As we saw in our previous blogpost, creating a knowledge gap for your attackers allows you to divert them and slow them down in their quest for information. At the same time, knowing what attackers desire creates the opportunity for an active, intelligent defense to lure, detect, and defend. This can be done with the help of popular decoys and breadcrumbs/ lures which allow us to engage attackers and capture their attention. The information and results below came from a capture the flag exercise using deception defenses with over 50 white-hat attackers and a dozen malware types challenged to find five pieces of information for increasingly technical challenges.
The knowledge gap concept taught us that attackers quickly reduce their noise level and exposure to evade detection. While the first challenge required 600 commands on average, the fifth challenge only required 14 commands on average as attackers reduced their knowledge gap for the environment and became more effective in achieving their objectives.
The exercise also included deception defenses with a variety of breadcrumbs as lures to decoys, plus traps, and beacons. These breadcrumbs make deception defenses deterministic versus legacy honeypots waiting to be found statistically. Decoys also run services to engage attackers thus consuming their time to slow attacks and diverting them from real assets, resources, and data. For the exercise the following services were made available: TCP, UDP, SMB, HTTP, ICMP, RDP, FTP, MYSQL, SMTP, and SSH.
So what are the most popular breadcrumbs (or traps) and decoys for deception defenses?
For the capture the flag exercise, 10 decoys in a mix of desktops and servers with 95 decoy services were a part of the deception layer embedded in a real network environment. Some decoy services were open ports while others were full-blown services appearing to run real applications for interaction with attackers. The deception layer also comprised of 177 breadcrumbs and traps including: files, beacon/canary traps, email, credentials, applications, IoT devices, and network traps. The chart below shows the consumption of these traps and breadcrumbs.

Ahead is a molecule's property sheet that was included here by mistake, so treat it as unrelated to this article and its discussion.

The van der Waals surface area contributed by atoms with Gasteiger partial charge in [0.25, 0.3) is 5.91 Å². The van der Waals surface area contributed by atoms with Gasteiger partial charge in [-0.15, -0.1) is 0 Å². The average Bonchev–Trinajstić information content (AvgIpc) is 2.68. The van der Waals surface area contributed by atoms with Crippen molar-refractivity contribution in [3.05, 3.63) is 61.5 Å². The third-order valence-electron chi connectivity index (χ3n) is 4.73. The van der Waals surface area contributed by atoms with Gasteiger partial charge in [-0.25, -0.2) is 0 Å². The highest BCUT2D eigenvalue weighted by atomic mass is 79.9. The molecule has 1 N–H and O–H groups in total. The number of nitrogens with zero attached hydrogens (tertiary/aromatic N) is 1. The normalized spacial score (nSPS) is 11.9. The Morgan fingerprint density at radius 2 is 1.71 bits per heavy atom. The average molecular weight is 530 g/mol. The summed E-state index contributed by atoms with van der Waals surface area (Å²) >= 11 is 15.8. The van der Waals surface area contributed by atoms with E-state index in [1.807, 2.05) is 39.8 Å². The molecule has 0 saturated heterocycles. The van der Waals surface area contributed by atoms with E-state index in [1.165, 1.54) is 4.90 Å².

In the graph above, the number below each trap type indicates the total number within the deception layer - for example there were 27 email breadcrumbs while only two network traps. All traps and breadcrumbs were touched within the exercise with the most popular being files, email, and applications (App) for total touch count. The orange dots represent the percentage of unique traps or breadcrumbs touched in the exercise. For example, 64 percent of the 61 file breadcrumbs had unique touches. On average each attacker interacted with nearly 10 decoy services. Variety is also important as no decoy had more than 47 percent of activity in the exercise.
As a general observation attackers desire access credentials, even more so at administration levels to then move laterally within a network environment. In the exercise two methods surfaced observing interaction with decoys and breadcrumbs. The first method was characterized as sloppy attacks using scanners with pings and SYNs creating non-interactive noise that was fairly easy for decoys to detect. The second method was more sophisticated focusing on specific decoys with high interaction often for hours. The lesson from the second method is that breadcrumb and decoy variety is important with live interactive services on decoys to engage attackers. The more realistic the deception layer, the more value it provides as a detective defense.
We’ll be examining this more in-depth during tomorrow’s webinar at 11am ET. You can also learn more about deception defenses and this capture the flag exercise by reading the entire in-depth white paper, which examines the results of this exercise. For the next blog in this series we will address the differences in human versus malware attacks, or man versus machine.